Spotlight: Dr. Ravenna Helson
Updated: Dec 1, 2020
I’ve had some amazing writing mentors. Today’s post is dedicated to one of them, Dr. Ravenna Helson, my grad school advisor. She was a humble trailblazer with a fiery spirit, far-ranging curiosity, and a keen sense of humor.
Ravenna recently passed away at the age of 95, one month shy of the publication of her book, Women on the River of Life. I eagerly awaited its release, considered purchasing an ebook, but preordered a hard copy instead. I wanted to feel it in my hands. A physical testament of Ravenna’s impact in the world. Something to hold onto.
The first thing I noticed was the book’s weight. Substantial. I burst into tears. She and Dr. Valory Mitchell produced a 370-page chronicle of the Mills Longitudinal Study, a groundbreaking exploration of women’s lives from ages 21 to 70. Written for a non-academic audience, this book intertwines narratives about women’s individual lives with overarching themes of adult development culled over fifty years.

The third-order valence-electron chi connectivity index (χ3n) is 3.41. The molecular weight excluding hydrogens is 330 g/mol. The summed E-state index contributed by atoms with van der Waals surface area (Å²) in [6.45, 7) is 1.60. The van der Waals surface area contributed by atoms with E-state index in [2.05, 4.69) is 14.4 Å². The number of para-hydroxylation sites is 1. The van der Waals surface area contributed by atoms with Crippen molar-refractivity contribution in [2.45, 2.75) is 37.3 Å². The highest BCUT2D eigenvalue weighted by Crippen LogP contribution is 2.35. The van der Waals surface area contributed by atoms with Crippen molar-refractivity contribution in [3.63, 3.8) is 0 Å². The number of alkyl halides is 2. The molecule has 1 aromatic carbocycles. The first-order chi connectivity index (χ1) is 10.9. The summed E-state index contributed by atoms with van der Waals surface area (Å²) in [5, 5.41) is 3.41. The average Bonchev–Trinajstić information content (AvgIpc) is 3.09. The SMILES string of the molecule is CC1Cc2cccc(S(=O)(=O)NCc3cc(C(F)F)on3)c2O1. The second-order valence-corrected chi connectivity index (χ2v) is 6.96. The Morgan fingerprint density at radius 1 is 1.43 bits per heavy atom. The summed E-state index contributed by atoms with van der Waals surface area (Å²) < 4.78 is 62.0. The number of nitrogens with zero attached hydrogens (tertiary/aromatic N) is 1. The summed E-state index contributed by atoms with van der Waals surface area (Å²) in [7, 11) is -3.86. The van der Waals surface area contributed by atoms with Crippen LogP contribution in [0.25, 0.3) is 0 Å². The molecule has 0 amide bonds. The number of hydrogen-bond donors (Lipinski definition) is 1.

I was lucky to contribute to the Mills Study. As an archivist, I knew the women’s written words and data files intimately. I enjoyed chatting with participants while planning their return to Berkeley for the Age 60 Assessment. During difficult times, I’ve leaned on their wisdom, shared through open-ended responses to study questions.
Ravenna taught me, through example, how to do research with the highest integrity. It is always better to write in pencil than in pen; it is vital to keep the person at the center of personality psychology; and doing longitudinal research artfully requires an intuitive understanding of study participants that can only evolve over time. It is often difficult to strike a successful balance between providing enough guidance to students and allowing them to learn on their own. She did this magnificently.
Thank you, Ravenna, for your generous mentorship.
Thank you for rocking my newborn babies and sharing leftovers in my sunny kitchen.
Thank you for leaving a vibrant legacy through your writing.
A life well lived indeed.
Gail Agronick, principal of WorksWrite, brings her experience as a psychologist, educator, and published author to each client.